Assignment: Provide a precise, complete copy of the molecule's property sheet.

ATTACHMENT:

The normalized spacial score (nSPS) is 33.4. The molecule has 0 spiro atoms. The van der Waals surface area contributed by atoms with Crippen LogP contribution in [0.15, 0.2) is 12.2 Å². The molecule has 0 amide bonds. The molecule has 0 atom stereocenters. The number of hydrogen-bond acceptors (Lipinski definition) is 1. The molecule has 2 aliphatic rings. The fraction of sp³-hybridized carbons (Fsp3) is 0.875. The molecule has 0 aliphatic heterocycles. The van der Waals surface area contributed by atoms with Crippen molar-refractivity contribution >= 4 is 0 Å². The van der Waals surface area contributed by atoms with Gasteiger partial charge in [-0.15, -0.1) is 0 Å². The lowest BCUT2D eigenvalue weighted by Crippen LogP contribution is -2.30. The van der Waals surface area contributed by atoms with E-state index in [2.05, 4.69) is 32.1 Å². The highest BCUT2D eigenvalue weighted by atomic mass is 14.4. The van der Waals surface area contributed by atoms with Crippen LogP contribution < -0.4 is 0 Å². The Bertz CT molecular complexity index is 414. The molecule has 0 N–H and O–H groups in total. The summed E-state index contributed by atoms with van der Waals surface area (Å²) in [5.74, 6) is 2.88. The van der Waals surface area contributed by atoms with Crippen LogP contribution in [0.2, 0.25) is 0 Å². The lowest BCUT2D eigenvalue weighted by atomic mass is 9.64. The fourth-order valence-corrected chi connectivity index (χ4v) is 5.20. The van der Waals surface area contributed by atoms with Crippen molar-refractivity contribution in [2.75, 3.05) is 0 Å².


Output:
The normalized spacial score (nSPS) is 33.4. The molecule has 0 spiro atoms. The van der Waals surface area contributed by atoms with Crippen LogP contribution in [0.15, 0.2) is 12.2 Å². The molecule has 0 amide bonds. The molecule has 0 atom stereocenters. The number of hydrogen-bond acceptors (Lipinski definition) is 1. The molecule has 2 aliphatic rings. The fraction of sp³-hybridized carbons (Fsp3) is 0.875. The molecule has 0 aliphatic heterocycles. The van der Waals surface area contributed by atoms with Crippen molar-refractivity contribution >= 4 is 0 Å². The van der Waals surface area contributed by atoms with Gasteiger partial charge in [-0.15, -0.1) is 0 Å². The lowest BCUT2D eigenvalue weighted by Crippen LogP contribution is -2.30. The van der Waals surface area contributed by atoms with E-state index in [2.05, 4.69) is 32.1 Å². The highest BCUT2D eigenvalue weighted by atomic mass is 14.4. The van der Waals surface area contributed by atoms with Crippen LogP contribution < -0.4 is 0 Å². The Bertz CT molecular complexity index is 414. The molecule has 0 N–H and O–H groups in total. The summed E-state index contributed by atoms with van der Waals surface area (Å²) in [5.74, 6) is 2.88. The van der Waals surface area contributed by atoms with Crippen LogP contribution in [0.2, 0.25) is 0 Å². The lowest BCUT2D eigenvalue weighted by atomic mass is 9.64. The fourth-order valence-corrected chi connectivity index (χ4v) is 5.20. The van der Waals surface area contributed by atoms with Crippen molar-refractivity contribution in [2.75, 3.05) is 0 Å².